Saturday 21 October 2017

How to disappear: a spook's handbook

'To a man like Steele there is only one option: hide, go on the run. But that's not as easy as it sounds, even for the experienced spook' Photo: Depositphotos
'To a man like Steele there is only one option: hide, go on the run. But that's not as easy as it sounds, even for the experienced spook' Photo: Depositphotos

John Hughes-Wilson

Last week was a nightmare for former MI6 officer Christopher Steele. With his long experience in Moscow working undercover against the SVR and FSB, Steele is a professional in the covert world. But now that he has been outed as the writer of the Donald Trump memo, with its scandalous claims, he has suddenly become one of the most-wanted people in the world. To a man like Steele there is only one option: hide, go on the run. But that's not as easy as it sounds, even for the experienced spook.

So what to do?

The first question he will have asked himself is this: how much time do I have? How much time before the anonymous black Mercedes with the three fit young men in it starts cruising noiselessly down the street? Or, worse, how long before the blues and twos and Mr Plod arrives, demanding embarrassing answers, plus the press pack?

Second question: What's my aim? A permanent disappearance, or can I just hide out till the fuss blows over?

This is what really demands clear thinking, just like they taught you at the Fort, or those scary intelligence officer's new entry course training exercises in seaside towns, pretending to be on the run with the Security Service, the Intelligence Corps and the local police hunting you down. But this time it's for real.

Think! Is this short term or for as long as it takes? Do you need a new identity to be truly safe? Perhaps most important of all, will my old mates at the Secret Intelligence Service (SIS, better known as MI6) help? Or am I on my own, suddenly a pariah of the Western and Russian intelligence community? Who can I trust?

If you're just on the run until it's safe to stick your nose out, the rules are different. Find friends you can trust, or find a safe bolthole and lie low. Think Lord Lucan.

If it's a long-term bug out, though, some other basic rules apply. First, get the hell out of the house - now! Next: it's cash only from now on, at least for the short term. No credit cards. No electronic trail. Get the biggest slab of money you can and move. Money's anonymous. That's precisely why governments hate it so much.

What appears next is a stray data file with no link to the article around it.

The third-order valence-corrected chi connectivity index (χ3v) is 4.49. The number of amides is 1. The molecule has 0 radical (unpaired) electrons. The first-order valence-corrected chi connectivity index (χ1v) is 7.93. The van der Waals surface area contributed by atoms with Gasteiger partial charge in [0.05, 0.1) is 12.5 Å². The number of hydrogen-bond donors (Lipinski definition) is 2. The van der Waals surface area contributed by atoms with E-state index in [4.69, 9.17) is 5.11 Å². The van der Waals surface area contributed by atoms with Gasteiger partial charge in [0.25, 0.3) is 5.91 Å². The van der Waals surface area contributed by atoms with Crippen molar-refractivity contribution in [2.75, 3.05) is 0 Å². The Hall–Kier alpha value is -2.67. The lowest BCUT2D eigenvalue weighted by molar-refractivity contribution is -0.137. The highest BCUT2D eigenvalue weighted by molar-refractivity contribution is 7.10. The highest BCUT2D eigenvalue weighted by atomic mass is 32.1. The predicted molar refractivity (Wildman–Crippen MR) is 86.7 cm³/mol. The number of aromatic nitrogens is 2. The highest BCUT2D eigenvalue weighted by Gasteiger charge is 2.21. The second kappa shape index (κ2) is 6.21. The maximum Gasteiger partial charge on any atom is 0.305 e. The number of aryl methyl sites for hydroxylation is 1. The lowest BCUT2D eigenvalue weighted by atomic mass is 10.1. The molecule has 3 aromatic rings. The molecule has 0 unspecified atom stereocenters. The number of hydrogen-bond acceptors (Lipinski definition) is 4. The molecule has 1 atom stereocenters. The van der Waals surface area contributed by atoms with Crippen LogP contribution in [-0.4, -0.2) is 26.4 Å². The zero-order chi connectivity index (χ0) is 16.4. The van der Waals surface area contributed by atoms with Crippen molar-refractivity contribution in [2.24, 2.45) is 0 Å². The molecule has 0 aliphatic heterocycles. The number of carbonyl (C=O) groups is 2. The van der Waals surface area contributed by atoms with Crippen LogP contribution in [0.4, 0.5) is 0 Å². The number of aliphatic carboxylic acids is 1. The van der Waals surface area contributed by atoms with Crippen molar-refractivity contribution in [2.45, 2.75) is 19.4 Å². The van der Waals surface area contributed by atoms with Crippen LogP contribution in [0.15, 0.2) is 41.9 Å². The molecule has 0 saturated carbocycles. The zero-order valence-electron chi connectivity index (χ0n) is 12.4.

Next, get rid of that mobile. OK, it's your indispensable lifeline to work, friends, family, even your mistress in that secret app. But ditch it!

Remember: Transmission is treason. You can always get your hands on a cheap pay-as-you-go mobile, if that is important. Or use a call box - when you can find one.

Then it's time to grab that extra passport, acquired along the way in your work for British Intelligence. If you've had any nous, you've got more than one and some associated plastic too for when things quieten down. The Narodny Bank of Moscow has most money and there's more in Zurich.

The next move for the long-term runner? Blindingly obvious: get out of Britain as soon as you can. How? Forget airports and ferries. Far too dangerous. Go fishing for mackerel instead. Hire a fishing boat at Deal, Kent, for £500 and get dropped off on the Belgian coast on a rising tide at dawn, no questions asked. Once ashore and heading for Brussels (you have bought tickets to three different places, haven't you?) resist the temptation to contact your friends and family. Instead, take stock, hole up for a while.

Eventually, contact that mate you know in the press and plead your innocence. Tell the real story. Good luck. GCHQ will be on to you in a heartbeat. So will the reptiles.

So it's time to move - again. Now you have to wait. Just hope you don't get sick and have to go to hospital. And hope the cats are being fed. But once that first panic of flight has worn off, some serious soul-searching is required. Who will be hunting the fleeing spook? And, more important, why?

If it's just the media, no problem, he can wait that out. They'll soon move their resources to the next story. But if it's Western intelligence, then hiding on the Costa del Sol won't work for long. Has he committed any criminal offences? Will the Feds drag him back to the States to testify?

Legally, can they? The doubts crowd in. If it's the vengeful Russians, then the stakes are higher. Much higher. Polonium-210 in a cup of Tetley isn't a nice way to go. Where to run? Where to hide?

The spook on the run will be looking for a long-term hiding place, as well as weighing the chances of talking his way out of trouble. The niceties of extradition won't stop the Kremlin. So the pressures - security, financial, personal - plus the dangers will cause sleepless nights.

Thankfully, there are still a few places, even some quite comfortable places, with a sea view, where rules are not quite set in stone. Somewhere, perhaps, like unrecognised Turkish North Cyprus. Get there, get settled, then start to call in all those favours owed in more than 20 years of spying for your country.

Because you will want to get it straightened out eventually. Otherwise, there's always the danger that, one day, you look out of the window to see that anonymous black Mercedes with the three fit young men getting out...

John Hughes-Wilson spent 25 years in British military intelligence and special forces.

Sunday Independent

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